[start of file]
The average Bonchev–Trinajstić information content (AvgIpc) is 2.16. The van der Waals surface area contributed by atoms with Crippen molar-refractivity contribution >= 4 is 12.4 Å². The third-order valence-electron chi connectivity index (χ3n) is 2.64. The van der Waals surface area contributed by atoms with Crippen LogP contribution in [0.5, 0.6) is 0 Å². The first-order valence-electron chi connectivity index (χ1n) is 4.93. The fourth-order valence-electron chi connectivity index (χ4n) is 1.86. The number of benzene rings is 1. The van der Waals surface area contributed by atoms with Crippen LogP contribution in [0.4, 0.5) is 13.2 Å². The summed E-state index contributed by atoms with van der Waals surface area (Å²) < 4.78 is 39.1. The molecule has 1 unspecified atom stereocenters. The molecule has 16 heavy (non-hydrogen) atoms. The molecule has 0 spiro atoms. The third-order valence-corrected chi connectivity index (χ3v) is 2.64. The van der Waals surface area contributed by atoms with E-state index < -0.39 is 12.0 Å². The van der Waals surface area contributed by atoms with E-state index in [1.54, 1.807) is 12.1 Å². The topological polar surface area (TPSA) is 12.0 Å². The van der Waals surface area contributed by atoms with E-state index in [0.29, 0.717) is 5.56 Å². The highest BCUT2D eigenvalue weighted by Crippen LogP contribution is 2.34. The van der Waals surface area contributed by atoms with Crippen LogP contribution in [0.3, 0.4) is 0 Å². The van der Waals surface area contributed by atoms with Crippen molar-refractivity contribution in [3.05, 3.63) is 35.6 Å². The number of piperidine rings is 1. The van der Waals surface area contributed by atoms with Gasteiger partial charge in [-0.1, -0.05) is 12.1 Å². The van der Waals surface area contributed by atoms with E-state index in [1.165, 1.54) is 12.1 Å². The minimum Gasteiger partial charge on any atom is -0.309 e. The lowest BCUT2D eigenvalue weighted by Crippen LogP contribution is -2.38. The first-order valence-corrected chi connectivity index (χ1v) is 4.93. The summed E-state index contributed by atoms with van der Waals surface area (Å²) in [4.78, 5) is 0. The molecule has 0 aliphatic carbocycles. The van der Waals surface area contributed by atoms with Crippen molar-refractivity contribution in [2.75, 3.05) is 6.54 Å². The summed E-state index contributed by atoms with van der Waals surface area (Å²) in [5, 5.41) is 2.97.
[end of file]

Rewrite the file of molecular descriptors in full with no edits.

The average Bonchev–Trinajstić information content (AvgIpc) is 2.16. The van der Waals surface area contributed by atoms with Crippen molar-refractivity contribution >= 4 is 12.4 Å². The third-order valence-electron chi connectivity index (χ3n) is 2.64. The van der Waals surface area contributed by atoms with Crippen LogP contribution in [0.5, 0.6) is 0 Å². The first-order valence-electron chi connectivity index (χ1n) is 4.93. The fourth-order valence-electron chi connectivity index (χ4n) is 1.86. The number of benzene rings is 1. The van der Waals surface area contributed by atoms with Crippen LogP contribution in [0.4, 0.5) is 13.2 Å². The summed E-state index contributed by atoms with van der Waals surface area (Å²) < 4.78 is 39.1. The molecule has 1 unspecified atom stereocenters. The molecule has 16 heavy (non-hydrogen) atoms. The molecule has 0 spiro atoms. The third-order valence-corrected chi connectivity index (χ3v) is 2.64. The van der Waals surface area contributed by atoms with E-state index < -0.39 is 12.0 Å². The van der Waals surface area contributed by atoms with E-state index in [1.54, 1.807) is 12.1 Å². The topological polar surface area (TPSA) is 12.0 Å². The van der Waals surface area contributed by atoms with E-state index in [0.29, 0.717) is 5.56 Å². The highest BCUT2D eigenvalue weighted by Crippen LogP contribution is 2.34. The van der Waals surface area contributed by atoms with Crippen LogP contribution in [0.3, 0.4) is 0 Å². The van der Waals surface area contributed by atoms with Crippen molar-refractivity contribution in [3.05, 3.63) is 35.6 Å². The number of piperidine rings is 1. The van der Waals surface area contributed by atoms with Gasteiger partial charge in [-0.1, -0.05) is 12.1 Å². The van der Waals surface area contributed by atoms with E-state index in [1.165, 1.54) is 12.1 Å². The minimum Gasteiger partial charge on any atom is -0.309 e. The lowest BCUT2D eigenvalue weighted by Crippen LogP contribution is -2.38. The first-order valence-corrected chi connectivity index (χ1v) is 4.93. The summed E-state index contributed by atoms with van der Waals surface area (Å²) in [4.78, 5) is 0. The molecule has 0 aliphatic carbocycles. The van der Waals surface area contributed by atoms with Crippen molar-refractivity contribution in [2.75, 3.05) is 6.54 Å². The summed E-state index contributed by atoms with van der Waals surface area (Å²) in [5, 5.41) is 2.97.